4. 1972 NFC divisional playoffs
After losing both the 1970 and 1971 NFC championship games to the Cowboys, the 49ers finally looked like they might get the best of the as-yet-to-be-named “America’s Team” in a divisional playoff game at Candlestick Park.
However, this is the game that made quarterback Roger Staubach, not yet a full-time starter for the Cowboys, famous as “Captain Comeback.” Staubach, injured for much of the season, had relieved starter Craig Morton as the 49ers built a massive lead. Entering the fourth quarter, the 49ers led 28-13.
While the Cowboys were defeated by Washington in the NFC championship, Staubach won the regular starting quarterback job that he held for the rest of his Hall of Fame career.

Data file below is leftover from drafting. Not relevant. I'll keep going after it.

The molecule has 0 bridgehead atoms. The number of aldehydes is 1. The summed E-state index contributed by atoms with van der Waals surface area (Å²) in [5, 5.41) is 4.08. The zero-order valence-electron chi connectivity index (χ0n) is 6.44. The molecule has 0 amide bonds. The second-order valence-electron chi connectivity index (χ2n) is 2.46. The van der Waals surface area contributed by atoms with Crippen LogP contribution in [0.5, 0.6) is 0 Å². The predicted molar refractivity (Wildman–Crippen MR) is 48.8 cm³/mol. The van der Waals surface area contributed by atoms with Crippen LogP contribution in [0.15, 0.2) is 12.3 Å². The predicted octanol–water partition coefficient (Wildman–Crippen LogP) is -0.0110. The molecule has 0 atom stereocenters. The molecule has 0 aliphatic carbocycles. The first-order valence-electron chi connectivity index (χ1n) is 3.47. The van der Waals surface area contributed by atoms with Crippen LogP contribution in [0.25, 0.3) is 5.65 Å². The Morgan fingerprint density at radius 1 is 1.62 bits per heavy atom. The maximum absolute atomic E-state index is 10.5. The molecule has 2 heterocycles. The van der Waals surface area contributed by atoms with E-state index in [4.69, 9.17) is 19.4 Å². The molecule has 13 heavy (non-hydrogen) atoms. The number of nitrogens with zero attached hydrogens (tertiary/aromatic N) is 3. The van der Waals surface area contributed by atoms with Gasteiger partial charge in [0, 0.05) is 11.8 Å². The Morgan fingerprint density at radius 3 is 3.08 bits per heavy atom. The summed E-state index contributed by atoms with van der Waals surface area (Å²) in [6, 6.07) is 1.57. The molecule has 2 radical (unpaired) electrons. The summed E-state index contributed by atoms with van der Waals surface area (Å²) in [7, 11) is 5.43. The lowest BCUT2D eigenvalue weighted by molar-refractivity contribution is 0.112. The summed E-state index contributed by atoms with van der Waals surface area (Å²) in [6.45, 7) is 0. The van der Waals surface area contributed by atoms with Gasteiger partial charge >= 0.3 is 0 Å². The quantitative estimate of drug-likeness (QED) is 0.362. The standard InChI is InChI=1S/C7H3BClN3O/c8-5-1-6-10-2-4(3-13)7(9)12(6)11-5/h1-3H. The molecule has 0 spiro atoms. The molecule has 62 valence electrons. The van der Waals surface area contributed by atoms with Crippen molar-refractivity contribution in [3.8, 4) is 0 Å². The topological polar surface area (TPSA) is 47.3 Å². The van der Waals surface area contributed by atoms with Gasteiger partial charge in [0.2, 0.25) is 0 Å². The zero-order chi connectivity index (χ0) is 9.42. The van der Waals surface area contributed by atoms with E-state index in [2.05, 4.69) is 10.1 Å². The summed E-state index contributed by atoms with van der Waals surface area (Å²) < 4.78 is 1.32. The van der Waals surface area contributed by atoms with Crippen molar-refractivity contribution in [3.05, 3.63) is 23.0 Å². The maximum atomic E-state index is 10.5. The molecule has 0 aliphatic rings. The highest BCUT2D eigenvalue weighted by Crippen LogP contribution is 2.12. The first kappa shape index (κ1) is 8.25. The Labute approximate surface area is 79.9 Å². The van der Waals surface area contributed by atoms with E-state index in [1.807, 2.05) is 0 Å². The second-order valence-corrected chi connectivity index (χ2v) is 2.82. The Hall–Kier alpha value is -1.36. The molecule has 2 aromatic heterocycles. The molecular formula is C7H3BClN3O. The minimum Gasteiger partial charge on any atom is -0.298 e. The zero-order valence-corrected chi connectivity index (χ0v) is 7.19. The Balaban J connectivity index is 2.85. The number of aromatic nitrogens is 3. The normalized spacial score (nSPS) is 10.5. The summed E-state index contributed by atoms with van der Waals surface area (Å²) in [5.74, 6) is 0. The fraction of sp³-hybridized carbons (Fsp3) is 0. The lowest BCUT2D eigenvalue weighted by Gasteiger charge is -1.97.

5. 1970 NFC championship game
This was the first of two conference championship matchups between the 49ers and Cowboys, and the two teams’ first-ever playoff matchup and first of six NFC title game clashes. It was also the first “NFC championship game” after the AFL-NFL merger. In addition, it was the 49ers’ final home game at venerable Kezar Stadium before moving into Candlestick Park.
Cowboys running back Duane Thomas broke a 3-3 deadlock in the third quarter with a 13-yard touchdown run. Later, quarterback Craig Morton hit Walt Garrison for a touchdown that put Dallas up 17-3 in what turned out to be a 17-10 win.
This game marked a major step for the Cowboys, whose victory put the team in its first Super Bowl after four straight years of coming up short in the playoffs, most notably to Vince Lombardi’s Green Bay Packers in the 1966 and 1967 NFL championship games. It was the first of five Super Bowl appearances in the 1970s for the Cowboys.